'I gave in to a moment of weakness': Joseph Schooling apologises after confessing to consuming cannabis overseas
SINGAPORE: Olympic gold medallist Joseph Schooling apologised on Tuesday (Aug 30) after admitting to consuming cannabis while overseas in May.
"I am sorry that my actions have caused hurt to everyone around me, especially to my family and the young fans who look up to me," the 27-year-old national swimmer said in a statement on Tuesday.
"I gave in to a moment of weakness after going through a very tough period of my life. I demonstrated bad judgment and I am sorry.
"I made a mistake and I’m responsible for what I’ve done. I will make amends and right what is wrong. I won’t let you down again."
Schooling admitted to consuming cannabis while he was on short-term disruption from full-time National Service (NS) to train and participate in the Southeast Asian Games, the Ministry of Defence (MINDEF) said on Tuesday.
Urine tests for controlled drugs returned negative but he confessed to consuming the drug while overseas in May.
Schooling and fellow swimmer Amanda Lim were both investigated by the Central Narcotics Bureau (CNB) for possible cannabis use.
Lim, 29, has been issued a stern warning by CNB under the Misuse of Drugs Act.
Schooling, Singapore's first and only Olympics champion, wrapped up the 31st SEA Games in Vietnam with two gold medals and a bronze in May.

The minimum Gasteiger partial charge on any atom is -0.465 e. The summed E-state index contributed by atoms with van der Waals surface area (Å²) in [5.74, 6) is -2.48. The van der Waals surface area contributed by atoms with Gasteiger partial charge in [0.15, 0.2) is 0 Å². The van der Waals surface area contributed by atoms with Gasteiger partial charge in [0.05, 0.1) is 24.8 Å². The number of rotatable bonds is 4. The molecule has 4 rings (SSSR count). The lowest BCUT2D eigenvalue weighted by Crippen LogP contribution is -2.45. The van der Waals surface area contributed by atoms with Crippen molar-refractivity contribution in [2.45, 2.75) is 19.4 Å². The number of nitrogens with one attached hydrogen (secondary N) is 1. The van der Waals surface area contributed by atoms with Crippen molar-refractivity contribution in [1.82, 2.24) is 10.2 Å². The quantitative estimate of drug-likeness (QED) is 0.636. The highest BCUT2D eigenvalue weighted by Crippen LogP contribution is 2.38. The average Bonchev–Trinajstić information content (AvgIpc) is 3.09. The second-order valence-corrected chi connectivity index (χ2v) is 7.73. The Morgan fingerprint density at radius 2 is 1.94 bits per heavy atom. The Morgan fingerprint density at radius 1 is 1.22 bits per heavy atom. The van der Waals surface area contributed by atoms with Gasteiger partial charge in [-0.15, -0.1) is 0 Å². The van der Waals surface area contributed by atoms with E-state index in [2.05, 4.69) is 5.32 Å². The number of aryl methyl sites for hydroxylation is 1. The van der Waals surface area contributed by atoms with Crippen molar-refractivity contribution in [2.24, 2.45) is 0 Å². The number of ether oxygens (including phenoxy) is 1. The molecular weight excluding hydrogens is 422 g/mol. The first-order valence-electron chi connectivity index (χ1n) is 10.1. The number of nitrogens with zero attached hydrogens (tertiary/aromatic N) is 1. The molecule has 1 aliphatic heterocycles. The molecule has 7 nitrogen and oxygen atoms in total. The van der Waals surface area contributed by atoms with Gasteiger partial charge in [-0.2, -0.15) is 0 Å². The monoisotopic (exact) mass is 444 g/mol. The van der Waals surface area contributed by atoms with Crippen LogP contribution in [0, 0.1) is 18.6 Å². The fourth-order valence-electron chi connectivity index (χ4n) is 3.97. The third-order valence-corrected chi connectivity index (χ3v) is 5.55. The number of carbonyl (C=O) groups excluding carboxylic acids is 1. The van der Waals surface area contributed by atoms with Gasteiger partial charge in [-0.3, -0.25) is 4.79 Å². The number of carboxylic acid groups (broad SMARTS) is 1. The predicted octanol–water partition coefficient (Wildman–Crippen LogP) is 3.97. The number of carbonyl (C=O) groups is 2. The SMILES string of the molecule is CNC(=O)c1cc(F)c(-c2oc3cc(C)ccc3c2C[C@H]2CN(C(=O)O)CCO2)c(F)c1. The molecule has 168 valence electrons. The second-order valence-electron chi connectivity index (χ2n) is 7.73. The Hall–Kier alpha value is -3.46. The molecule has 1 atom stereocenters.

He had a challenging year in 2021 when he was unable to defend his Rio Olympic title in the 100m butterfly event. He clocked 53.12s in his heat at the Tokyo Olympics and did not progress to the semi-finals of the event. He was 44th overall.
Later that year, Schooling’s father Colin died at the age of 73. He had been undergoing treatment for cancer in the months before.
In a statement on Tuesday, Sport Singapore (SportSG) said it will decide on the appropriate steps to be taken after it reviews the circumstances behind the cases involving Schooling and Lim.
"All TeamSG athletes are expected to uphold the highest standards of conduct as representatives of Singapore on the sporting world stage, at all times. Unlawful or unsportsmanlike conduct will not be condoned," said SportSG.
Singapore Swimming Association president Mark Chay said that it was disappointed by Lim and Schooling's actions.
"Drugs have no place in our society and we take a zero-tolerance stance towards illegal drug use," he added.
"This message, along with the expectations for our national athletes to uphold the highest standards of conduct, will be strongly reinforced amongst our community through our national coaches and affiliates."
At the conclusion of CNB's investigations, Schooling was referred to MINDEF and the Singapore Armed Forces (SAF) so that they could take the appropriate measures, given that he is currently undergoing National Service.
Under SAF's policy on drug abuse, Schooling will be placed on a supervised urine test regime for six months. All SAF personnel who test positive during this regime will be charged and sentenced accordingly, said MINDEF.
As a result of his abuse of disruption privileges, Schooling will no longer be eligible for leave or disruption to train or compete while in NS, MINDEF said.
"A formal letter of warning has also been issued to PTE Schooling, informing him of the serious consequences of drug abuse meted out to all SAF personnel, who may be sentenced up to nine months detention in the SAF Detention Barracks,” the ministry added.